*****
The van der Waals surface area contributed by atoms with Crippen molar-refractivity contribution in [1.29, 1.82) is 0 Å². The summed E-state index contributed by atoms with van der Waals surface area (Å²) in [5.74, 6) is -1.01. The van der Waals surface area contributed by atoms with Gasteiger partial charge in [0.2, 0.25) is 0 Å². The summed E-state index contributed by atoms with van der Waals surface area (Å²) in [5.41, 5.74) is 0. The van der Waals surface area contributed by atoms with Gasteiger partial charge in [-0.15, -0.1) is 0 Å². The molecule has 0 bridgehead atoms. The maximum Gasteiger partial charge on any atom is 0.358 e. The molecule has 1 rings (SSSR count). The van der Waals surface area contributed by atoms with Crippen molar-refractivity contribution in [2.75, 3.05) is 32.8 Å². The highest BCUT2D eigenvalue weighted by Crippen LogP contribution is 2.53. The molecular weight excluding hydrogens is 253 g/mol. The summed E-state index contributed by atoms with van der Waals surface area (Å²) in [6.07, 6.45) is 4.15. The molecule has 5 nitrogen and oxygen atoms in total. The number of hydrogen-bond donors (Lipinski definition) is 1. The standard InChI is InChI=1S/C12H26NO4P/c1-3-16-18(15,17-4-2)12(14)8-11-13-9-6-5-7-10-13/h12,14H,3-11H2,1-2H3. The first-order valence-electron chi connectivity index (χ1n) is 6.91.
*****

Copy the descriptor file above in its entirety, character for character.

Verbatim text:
The van der Waals surface area contributed by atoms with Crippen molar-refractivity contribution in [1.29, 1.82) is 0 Å². The summed E-state index contributed by atoms with van der Waals surface area (Å²) in [5.74, 6) is -1.01. The van der Waals surface area contributed by atoms with Gasteiger partial charge in [0.2, 0.25) is 0 Å². The summed E-state index contributed by atoms with van der Waals surface area (Å²) in [5.41, 5.74) is 0. The van der Waals surface area contributed by atoms with Gasteiger partial charge in [-0.15, -0.1) is 0 Å². The molecule has 0 bridgehead atoms. The maximum Gasteiger partial charge on any atom is 0.358 e. The molecule has 1 rings (SSSR count). The van der Waals surface area contributed by atoms with Crippen molar-refractivity contribution in [2.75, 3.05) is 32.8 Å². The highest BCUT2D eigenvalue weighted by Crippen LogP contribution is 2.53. The molecular weight excluding hydrogens is 253 g/mol. The summed E-state index contributed by atoms with van der Waals surface area (Å²) in [6.07, 6.45) is 4.15. The molecule has 5 nitrogen and oxygen atoms in total. The number of hydrogen-bond donors (Lipinski definition) is 1. The standard InChI is InChI=1S/C12H26NO4P/c1-3-16-18(15,17-4-2)12(14)8-11-13-9-6-5-7-10-13/h12,14H,3-11H2,1-2H3. The first-order valence-electron chi connectivity index (χ1n) is 6.91.